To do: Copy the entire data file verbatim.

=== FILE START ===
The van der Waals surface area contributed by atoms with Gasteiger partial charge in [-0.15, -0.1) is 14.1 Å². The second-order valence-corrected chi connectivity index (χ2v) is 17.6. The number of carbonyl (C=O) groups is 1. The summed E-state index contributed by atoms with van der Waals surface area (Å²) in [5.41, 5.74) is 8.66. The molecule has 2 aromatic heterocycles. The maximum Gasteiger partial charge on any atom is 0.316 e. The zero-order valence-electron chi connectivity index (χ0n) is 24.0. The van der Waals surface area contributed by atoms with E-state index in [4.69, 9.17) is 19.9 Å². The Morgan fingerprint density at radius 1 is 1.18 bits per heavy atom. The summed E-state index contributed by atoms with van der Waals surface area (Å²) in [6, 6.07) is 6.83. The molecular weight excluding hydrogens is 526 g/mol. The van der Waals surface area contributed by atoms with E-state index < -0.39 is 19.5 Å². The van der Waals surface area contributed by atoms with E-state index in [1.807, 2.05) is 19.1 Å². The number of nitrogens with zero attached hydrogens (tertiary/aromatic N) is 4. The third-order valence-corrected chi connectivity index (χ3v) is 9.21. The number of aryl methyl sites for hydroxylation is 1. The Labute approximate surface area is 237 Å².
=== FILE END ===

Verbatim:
The van der Waals surface area contributed by atoms with Gasteiger partial charge in [-0.15, -0.1) is 14.1 Å². The second-order valence-corrected chi connectivity index (χ2v) is 17.6. The number of carbonyl (C=O) groups is 1. The summed E-state index contributed by atoms with van der Waals surface area (Å²) in [5.41, 5.74) is 8.66. The molecule has 2 aromatic heterocycles. The maximum Gasteiger partial charge on any atom is 0.316 e. The zero-order valence-electron chi connectivity index (χ0n) is 24.0. The van der Waals surface area contributed by atoms with E-state index in [4.69, 9.17) is 19.9 Å². The Morgan fingerprint density at radius 1 is 1.18 bits per heavy atom. The summed E-state index contributed by atoms with van der Waals surface area (Å²) in [6, 6.07) is 6.83. The molecular weight excluding hydrogens is 526 g/mol. The van der Waals surface area contributed by atoms with E-state index < -0.39 is 19.5 Å². The van der Waals surface area contributed by atoms with E-state index in [1.807, 2.05) is 19.1 Å². The number of nitrogens with zero attached hydrogens (tertiary/aromatic N) is 4. The third-order valence-corrected chi connectivity index (χ3v) is 9.21. The number of aryl methyl sites for hydroxylation is 1. The Labute approximate surface area is 237 Å².